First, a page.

Having finished with Brouillet, it was on to Laon. We were especially keen to find the Rue de Freres, where the first school had been. This time, instead of parking in the general area outside of the medieval city, and then walking in, we drove right into the city and made our way through the tiny streets to just in front of the cathedral where a parking spot magically appeared for us. Then it took a while to figure out just where to go in order to find the Rue de Freres, but the tourist bureau was very helpful and made us a copy of a detailed map that would get us there. Walking from the cathedral, we went hither and yon until we came to a smallish 100 meter side street, with cars parked on one side and room for just one car to travel one-way down the street. They figured out a good perspective and we were soon set up for a short clip regarding the school in Laon and Adrien Nyel's involvement in the town.
Back at the cathedral, we debated between filming inside or outside of the place. Eventually, we found a spot in a quiet corner of the plaza that would show the great facade of the cathedral as a background. The clouds were coming and going, so it was difficult to predict a good exposure level, sending Roch and Scott into a tizzy. One minute it was overcast, the next minutes the sun was shining full blast. So several takes had to be done, and the final product will likely be a combination of scenes from various takes. We now know that whatever the final product is, it will include footage from our "B roll" archives, depending on the specific topic that Gerard brings up during his clip. For example, in front of the cathedral he spoke about the large statues of oxen that adorn the towers of the cathedral, in recognition of their work in bringing all of the rock for the building up from the valley floor. It's likely that during that segment, B roll footage of the those oxen would be shown, and it doesn't matter what the footage of Br. Gerard looks like. Such are the ways of film.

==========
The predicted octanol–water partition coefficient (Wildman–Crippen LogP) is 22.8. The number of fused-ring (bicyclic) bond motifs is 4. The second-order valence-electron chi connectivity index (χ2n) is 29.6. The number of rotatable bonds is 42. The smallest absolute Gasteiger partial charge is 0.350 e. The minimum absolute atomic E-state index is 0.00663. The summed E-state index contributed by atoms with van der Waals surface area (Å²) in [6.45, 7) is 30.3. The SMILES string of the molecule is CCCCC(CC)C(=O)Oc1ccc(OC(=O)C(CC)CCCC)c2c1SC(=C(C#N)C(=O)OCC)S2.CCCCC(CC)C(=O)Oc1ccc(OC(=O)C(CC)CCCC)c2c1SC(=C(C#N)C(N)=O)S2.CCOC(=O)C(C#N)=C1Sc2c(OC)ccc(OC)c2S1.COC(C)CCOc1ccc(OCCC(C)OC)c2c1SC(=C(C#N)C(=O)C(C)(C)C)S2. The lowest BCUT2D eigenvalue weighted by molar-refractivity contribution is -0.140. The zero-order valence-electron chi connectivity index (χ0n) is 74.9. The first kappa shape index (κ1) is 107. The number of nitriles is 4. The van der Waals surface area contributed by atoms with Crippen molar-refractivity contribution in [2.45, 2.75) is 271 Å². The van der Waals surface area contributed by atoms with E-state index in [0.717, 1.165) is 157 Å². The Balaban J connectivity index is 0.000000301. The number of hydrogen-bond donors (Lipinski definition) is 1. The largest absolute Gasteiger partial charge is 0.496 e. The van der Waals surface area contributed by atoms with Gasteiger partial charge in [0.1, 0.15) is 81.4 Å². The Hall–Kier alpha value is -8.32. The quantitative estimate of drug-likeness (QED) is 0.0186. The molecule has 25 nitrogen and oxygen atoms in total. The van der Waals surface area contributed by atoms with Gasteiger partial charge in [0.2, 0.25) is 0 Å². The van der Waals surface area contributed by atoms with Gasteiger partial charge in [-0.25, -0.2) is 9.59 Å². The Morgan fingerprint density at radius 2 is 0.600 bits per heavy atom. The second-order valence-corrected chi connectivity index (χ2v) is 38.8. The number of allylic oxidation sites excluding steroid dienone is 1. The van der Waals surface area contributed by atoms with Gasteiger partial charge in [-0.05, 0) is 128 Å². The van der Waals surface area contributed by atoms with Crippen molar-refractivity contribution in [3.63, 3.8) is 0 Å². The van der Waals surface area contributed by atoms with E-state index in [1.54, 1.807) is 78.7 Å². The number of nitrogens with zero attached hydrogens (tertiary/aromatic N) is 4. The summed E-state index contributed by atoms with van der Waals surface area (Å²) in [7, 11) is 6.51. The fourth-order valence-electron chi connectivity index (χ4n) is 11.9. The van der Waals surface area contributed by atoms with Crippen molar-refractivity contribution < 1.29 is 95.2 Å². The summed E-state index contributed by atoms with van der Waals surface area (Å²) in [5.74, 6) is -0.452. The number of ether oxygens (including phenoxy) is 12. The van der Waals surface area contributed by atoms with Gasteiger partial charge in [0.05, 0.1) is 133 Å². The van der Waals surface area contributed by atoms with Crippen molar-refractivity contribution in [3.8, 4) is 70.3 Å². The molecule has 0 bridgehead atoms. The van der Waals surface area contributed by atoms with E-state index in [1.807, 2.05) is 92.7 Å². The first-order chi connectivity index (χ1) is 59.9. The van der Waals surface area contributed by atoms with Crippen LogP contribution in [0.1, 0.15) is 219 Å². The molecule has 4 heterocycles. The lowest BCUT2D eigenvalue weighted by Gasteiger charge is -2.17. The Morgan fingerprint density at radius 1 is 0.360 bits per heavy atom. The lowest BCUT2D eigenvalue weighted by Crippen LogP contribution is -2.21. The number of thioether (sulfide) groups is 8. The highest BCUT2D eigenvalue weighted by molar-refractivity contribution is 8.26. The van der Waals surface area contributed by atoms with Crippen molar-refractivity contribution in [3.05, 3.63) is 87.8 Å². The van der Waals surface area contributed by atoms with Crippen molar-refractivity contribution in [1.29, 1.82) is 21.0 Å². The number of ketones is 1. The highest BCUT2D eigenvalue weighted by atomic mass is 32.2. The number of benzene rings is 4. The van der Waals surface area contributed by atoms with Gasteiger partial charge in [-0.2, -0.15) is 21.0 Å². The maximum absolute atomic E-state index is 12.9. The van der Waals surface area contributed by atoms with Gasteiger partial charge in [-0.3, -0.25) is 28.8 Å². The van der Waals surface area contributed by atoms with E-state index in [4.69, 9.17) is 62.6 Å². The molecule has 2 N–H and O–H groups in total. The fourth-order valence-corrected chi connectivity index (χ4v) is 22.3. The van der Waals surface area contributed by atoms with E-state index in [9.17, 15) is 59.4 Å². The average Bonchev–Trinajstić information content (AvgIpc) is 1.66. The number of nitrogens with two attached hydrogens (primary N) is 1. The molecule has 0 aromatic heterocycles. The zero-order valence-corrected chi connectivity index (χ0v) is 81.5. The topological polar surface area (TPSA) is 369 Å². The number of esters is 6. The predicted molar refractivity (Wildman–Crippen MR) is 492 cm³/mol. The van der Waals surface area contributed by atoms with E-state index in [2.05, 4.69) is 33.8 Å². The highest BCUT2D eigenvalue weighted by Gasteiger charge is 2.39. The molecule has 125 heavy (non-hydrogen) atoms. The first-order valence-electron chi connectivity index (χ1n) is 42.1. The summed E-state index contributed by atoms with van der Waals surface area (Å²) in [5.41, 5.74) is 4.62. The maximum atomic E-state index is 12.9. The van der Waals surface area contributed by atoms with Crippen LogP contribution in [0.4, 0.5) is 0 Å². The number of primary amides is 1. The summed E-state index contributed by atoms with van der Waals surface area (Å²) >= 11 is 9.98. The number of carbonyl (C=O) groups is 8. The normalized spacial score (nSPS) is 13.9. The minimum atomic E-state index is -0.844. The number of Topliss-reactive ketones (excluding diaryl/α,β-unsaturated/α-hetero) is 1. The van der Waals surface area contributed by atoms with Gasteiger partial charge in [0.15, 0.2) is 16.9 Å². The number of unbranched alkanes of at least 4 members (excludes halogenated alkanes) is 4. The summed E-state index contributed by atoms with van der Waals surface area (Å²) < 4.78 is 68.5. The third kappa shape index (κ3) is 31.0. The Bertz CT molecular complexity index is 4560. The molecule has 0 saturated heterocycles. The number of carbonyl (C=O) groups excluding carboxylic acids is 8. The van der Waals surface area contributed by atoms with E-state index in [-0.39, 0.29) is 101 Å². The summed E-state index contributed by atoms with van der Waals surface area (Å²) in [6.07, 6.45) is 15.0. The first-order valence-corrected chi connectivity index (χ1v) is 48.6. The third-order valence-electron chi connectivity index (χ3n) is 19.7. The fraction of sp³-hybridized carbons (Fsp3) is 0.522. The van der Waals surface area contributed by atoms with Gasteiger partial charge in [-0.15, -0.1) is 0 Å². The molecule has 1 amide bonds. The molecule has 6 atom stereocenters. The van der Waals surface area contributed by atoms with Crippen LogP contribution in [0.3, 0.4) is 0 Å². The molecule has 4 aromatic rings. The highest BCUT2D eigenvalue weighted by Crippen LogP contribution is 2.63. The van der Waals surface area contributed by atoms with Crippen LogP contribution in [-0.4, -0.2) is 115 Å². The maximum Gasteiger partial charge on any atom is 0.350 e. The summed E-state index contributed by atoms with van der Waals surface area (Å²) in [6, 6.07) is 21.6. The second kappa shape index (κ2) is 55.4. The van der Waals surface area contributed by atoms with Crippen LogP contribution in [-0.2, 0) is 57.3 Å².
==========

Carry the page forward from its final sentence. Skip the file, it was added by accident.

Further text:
Now it was time for lunch. Instead of the tourist places lining the plaza, we walked down a ways to a walk-in sandwich shop where a lot of locals were lined up to order. Here we also ran into the lady who'd helped us at the tourist bureau. Here we ordered our sandwiches and ate them at the tables arranged just outside. We were in no rush, since we had arranged to get the church key in Brouillet t 4 PM and it was now just 1 PM.
A leisurely lunch completed, we got in the van and made our way to Brouillet, about 40 minutes or so away. Since we did have that major break period before our next appointment, I pulled over at a lake that we saw along the way and there each of us took a break - some sleeping, some walking, some reading. I took the umbrella, since it was raining, and walking along the lake to a nearby newer hotel and then returning in the bright sun. The umbrella was helpful both ways. Gerard noticed a golf course nearby and watched various golfers coming along and making their best efforts. In all, we stayed there about an hour before proceeding to Brouillet.